In this workshop you will use a speeded-up simulation of the visible sky to help you understand why we experience night and day on our planet.
- The first movie we are going to watch shows a speeded-up view of the southern sky during the Spring season.
When you are ready, click here to view it.
- Let's now ask ourselves a few questions:
- Where does the Sun rise - from the North, South, East or West?
- At what time does the Sun rise in the morning? (Hint - Pause the movie at sunrise and read the time).
- At what time does the Sun set?
- In what direction is the Sun when it is at its highest point in the sky (North, South, East or West)?
- What do you notice about the stars during the night?
- Now that you have viewed what we see during the day and at night, let's see what actually causes all this movement across the sky. We are now going to view what's happening to the Earth from above.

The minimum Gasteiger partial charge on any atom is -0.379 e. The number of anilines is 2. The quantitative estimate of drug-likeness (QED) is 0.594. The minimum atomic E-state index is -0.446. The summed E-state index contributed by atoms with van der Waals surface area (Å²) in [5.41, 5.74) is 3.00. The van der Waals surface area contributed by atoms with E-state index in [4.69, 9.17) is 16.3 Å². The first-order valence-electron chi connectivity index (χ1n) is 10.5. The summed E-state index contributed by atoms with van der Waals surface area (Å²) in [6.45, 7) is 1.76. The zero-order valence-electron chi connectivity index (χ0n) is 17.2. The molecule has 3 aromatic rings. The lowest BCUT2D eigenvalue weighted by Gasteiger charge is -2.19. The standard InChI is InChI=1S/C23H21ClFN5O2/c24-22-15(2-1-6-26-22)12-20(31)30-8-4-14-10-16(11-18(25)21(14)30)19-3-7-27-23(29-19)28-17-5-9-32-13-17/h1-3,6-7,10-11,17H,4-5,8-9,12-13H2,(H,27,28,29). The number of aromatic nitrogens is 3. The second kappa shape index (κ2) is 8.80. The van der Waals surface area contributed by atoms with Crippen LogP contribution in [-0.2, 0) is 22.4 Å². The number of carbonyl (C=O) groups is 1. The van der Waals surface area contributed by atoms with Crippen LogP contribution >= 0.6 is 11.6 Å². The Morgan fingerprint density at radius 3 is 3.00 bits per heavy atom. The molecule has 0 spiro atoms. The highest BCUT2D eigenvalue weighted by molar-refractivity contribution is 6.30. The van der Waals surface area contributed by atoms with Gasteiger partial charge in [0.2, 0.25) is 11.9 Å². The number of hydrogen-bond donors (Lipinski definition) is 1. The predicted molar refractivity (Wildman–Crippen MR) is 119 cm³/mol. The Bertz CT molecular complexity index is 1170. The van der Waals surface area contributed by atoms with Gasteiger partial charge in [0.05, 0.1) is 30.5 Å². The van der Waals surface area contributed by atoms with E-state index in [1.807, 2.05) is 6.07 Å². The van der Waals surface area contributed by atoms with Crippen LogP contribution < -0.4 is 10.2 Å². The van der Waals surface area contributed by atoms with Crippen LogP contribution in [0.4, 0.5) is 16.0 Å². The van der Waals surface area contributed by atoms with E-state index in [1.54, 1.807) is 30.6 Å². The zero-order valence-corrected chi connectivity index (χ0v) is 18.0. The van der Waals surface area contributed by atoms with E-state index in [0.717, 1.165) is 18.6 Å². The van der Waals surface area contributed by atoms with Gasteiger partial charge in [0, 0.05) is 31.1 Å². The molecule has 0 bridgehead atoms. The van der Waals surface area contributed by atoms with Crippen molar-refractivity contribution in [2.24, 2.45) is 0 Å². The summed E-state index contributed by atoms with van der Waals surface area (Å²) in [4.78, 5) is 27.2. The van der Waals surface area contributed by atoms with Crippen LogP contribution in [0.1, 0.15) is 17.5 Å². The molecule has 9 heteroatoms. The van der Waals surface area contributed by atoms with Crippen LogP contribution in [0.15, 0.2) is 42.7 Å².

When you are ready, click here to see the next movie.
You can see the movement of the sky as before, but this time there is an animation of the Earth spinning on its axis. Can you see the girl standing on the United Kingdom? The sky view in the window below the Earth animation is the one she sees through her own eyes.
- Now answer the following questions:
- Where do you think the Sun is in the animation - to the left or right of the Earth?
- Why is the back of the Earth in darkness?
- What causes the Sun to appear to move in the sky during the day?
- What causes the stars to appear to move during the night?
If you are not sure, discuss what you are seeing with a friend or your teacher and try to work it out together.
- What is happening when the Sun begins to rise in the sky in the morning?
- What is happening when the Sun begins to set in the evening?
- Finally, let's look at a new season. Click here to see the movie for a European winter.
- How does the length of the day change? Give a brief description.
- Does the Sun rise and set at the same point on the horizon? Give a brief description.
You have now completed this workshop . . .